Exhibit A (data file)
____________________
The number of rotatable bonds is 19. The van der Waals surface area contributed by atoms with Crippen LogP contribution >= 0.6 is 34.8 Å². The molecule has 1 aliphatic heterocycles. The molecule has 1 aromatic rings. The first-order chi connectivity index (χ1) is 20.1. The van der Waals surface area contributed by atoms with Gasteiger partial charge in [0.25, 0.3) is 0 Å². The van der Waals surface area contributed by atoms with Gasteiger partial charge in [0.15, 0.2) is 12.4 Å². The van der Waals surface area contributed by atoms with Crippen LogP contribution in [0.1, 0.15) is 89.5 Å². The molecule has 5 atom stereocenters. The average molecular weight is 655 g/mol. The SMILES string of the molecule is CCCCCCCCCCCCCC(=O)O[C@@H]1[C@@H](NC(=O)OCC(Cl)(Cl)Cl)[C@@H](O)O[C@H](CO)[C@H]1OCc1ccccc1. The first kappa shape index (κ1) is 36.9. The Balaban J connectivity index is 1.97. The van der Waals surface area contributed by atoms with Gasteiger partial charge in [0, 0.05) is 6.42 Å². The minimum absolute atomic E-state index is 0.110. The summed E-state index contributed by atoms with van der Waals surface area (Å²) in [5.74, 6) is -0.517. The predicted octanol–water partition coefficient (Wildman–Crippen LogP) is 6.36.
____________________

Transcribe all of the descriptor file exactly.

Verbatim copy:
The number of rotatable bonds is 19. The van der Waals surface area contributed by atoms with Crippen LogP contribution >= 0.6 is 34.8 Å². The molecule has 1 aliphatic heterocycles. The molecule has 1 aromatic rings. The first-order chi connectivity index (χ1) is 20.1. The van der Waals surface area contributed by atoms with Gasteiger partial charge in [0.25, 0.3) is 0 Å². The van der Waals surface area contributed by atoms with Gasteiger partial charge in [0.15, 0.2) is 12.4 Å². The van der Waals surface area contributed by atoms with Crippen LogP contribution in [0.1, 0.15) is 89.5 Å². The molecule has 5 atom stereocenters. The average molecular weight is 655 g/mol. The SMILES string of the molecule is CCCCCCCCCCCCCC(=O)O[C@@H]1[C@@H](NC(=O)OCC(Cl)(Cl)Cl)[C@@H](O)O[C@H](CO)[C@H]1OCc1ccccc1. The first kappa shape index (κ1) is 36.9. The Balaban J connectivity index is 1.97. The van der Waals surface area contributed by atoms with Gasteiger partial charge in [0, 0.05) is 6.42 Å². The minimum absolute atomic E-state index is 0.110. The summed E-state index contributed by atoms with van der Waals surface area (Å²) in [5.74, 6) is -0.517. The predicted octanol–water partition coefficient (Wildman–Crippen LogP) is 6.36.